Throughout the pandemic, leisure travel proved to be a stronger segment of demand as travelers experienced lockdown fatigue and planned last-minute trips, escaping to drive-to destinations.
From an investment point of view, globally speaking, private equity groups and institutional investors represented the lion’s share in hotel transaction activity, accounting for 54 percent of total volume for 2020. In the Middle East, while investment activity remains skewed toward hotel development projects, construction works stayed strong and were buoyed by regional visions, strategies, robust government and institutional funding as well as strategic supply allocation to mega if not giga projects across the major capital cities.
Key regional megaprojects
Dubai, specifically, has seen the launch of the 2040 Urban Master Plan, which focuses on reinforcing the emirate’s competitiveness as a global destination by providing a wide variety of lifestyle and investment opportunities for citizens, residents and visitors over the next 20 years. The plan mentions a 134 percent increase in land space for hotels across five zones, which are Deira and Bur Dubai, Downtown and Business Bay, Expo 2020 Centre, Dubai Silicon Oasis Centre, Dubai Marina and JBR. It is positive to note that while the current supply is well absorbed in normalized business conditions, Dubai isn’t just capitalizing on singular events like Expo 2020 but is also focusing on longer-term visions that will drive the hotel industry. The availability of the investment offering now extends to various investment types, from new build to outright core hotel acquisitions. Saudi Arabia has also announced a string of giga projects with the aim of establishing itself as a robust domestic and international tourism destination. The Public Investment Fund (PIF) has announced a number of new entertainment centers, such as Qiddiya Entertainment City, the Red Sea Project, Amaala, AlUla, King Salman Park, Diriyah Gate Development and Riyadh Sport Boulevard, the Saudi Entertainment Ventures Company (SEVEN), which will include 20 entertainment destinations, 50 cinemas and two large theme parks in prime locations across the kingdom. With these developments, overall investments are expected to reach approximately USD 810 billion in the next 10 years. It is also estimated that PIF’s hotel projects alone will surpass the UAE’s quality hotel room supply pipeline over the same period.
Opportunities for investors
In the current environment, while hotel owners are increasingly sophisticated and have higher expectations, hotel operators have demonstrated growing flexibility toward their owners by considering franchising instead of direct operation. This is an opportunity typically given to owners with critical mass of hotel room supply to initiate their own hotel management structure with a more direct control over operations. At present, considering the size of the market in the GCC, the proportion of owner-operated properties, whether branded or not, remains quite thin compared to international destinations and is estimated to be less than 10 percent.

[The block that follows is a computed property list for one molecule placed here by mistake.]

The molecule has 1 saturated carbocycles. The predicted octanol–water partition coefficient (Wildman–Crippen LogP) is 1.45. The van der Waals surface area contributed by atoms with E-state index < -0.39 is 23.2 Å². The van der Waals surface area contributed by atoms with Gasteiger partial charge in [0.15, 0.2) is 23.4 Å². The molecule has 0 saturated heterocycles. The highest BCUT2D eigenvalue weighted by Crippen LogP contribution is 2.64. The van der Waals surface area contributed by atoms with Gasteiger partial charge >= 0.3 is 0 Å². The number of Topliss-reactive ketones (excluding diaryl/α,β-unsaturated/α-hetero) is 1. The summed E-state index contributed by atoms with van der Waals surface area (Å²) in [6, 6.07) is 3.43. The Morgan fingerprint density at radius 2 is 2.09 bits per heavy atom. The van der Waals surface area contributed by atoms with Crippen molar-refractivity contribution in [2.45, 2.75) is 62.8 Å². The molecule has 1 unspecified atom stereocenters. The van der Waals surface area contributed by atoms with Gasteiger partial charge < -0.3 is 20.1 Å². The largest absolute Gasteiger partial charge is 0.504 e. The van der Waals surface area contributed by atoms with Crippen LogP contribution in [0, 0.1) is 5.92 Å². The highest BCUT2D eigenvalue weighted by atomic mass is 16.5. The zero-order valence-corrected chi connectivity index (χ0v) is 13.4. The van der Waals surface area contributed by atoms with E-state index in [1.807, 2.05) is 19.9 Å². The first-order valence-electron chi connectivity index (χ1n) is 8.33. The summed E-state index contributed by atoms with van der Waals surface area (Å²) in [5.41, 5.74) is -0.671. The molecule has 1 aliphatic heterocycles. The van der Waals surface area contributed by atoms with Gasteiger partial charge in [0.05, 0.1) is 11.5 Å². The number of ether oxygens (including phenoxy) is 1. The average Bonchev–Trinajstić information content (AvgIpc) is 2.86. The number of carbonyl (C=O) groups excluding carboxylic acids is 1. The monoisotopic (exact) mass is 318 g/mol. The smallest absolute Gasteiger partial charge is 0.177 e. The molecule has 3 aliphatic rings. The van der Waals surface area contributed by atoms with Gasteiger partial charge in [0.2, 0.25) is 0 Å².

From a funding perspective, the traditional lending mechanism, in particular from the large banking institutions, remains buoyed by a longer-term recovery but will lend with enhanced project scrutiny, stronger collateral and guarantee requirements. While lending costs remained fairly stagnant throughout 2020, they still drive pressure over yields as the market stabilizes and lenders capitalize on a swifter cash-flow recovery over the medium term. Investors facing funding challenges to complete their hotel developments can now resort to equity investors for funding. There is also an increased proportion of equity willing to position itself in the debt structure over the next few years, in the form of higher cost preferred equity structures, mezzanine financing and other mortgage participation mechanisms, such as loan to- own — a strategy used by investors to take control of a distressed company, often through bankruptcy proceedings. This will, nonetheless, require hotel owners to maintain a minimum level of liquidity for working capital and short-term capital expenditure as the properties fully reopen. With a team of highly specialized tourism and hospitality experts, coupled with all the lending mechanisms in place, the pace of hotel and resort development for the private sector is regaining rapid momentum.
In neighboring Saudi Arabia, the Tourism Development Fund launched in June 2020 is proving to be a winning alternative for the private sector. With an announced USD 4 billion commitment, which is expected to grow even further as part of plans to diversify the economy in the face of the coronavirus pandemic and low oil prices, investors may shift away from their existing relationship with traditional banks for funding, although banks have remained relatively supportive to the industry.
Overall, while the region has managed to ease restrictions and ensure a return to offices, uncertainty surrounding travel, as well as mandatory lockdowns ahead of the summer months, underpins a lesser than expected growth in hotel investment volume around Europe and Asia. Going forward, the market will continue to reset itself, with the landscape once again becoming the preferred playground for investors. From architectural to branding changes occurring simultaneously in the cycle, investors’ paths to that long recovery are limitless. It is a long road indeed, but there is a positive sentiment that pent-up demand to become mobile once more will boost trading performances across major leisure markets. As the market stabilizes, it is mission critical for all stakeholders to embrace changes brought on by 2020 and consider the new guest experience attributes.
Head of hotels and hospitality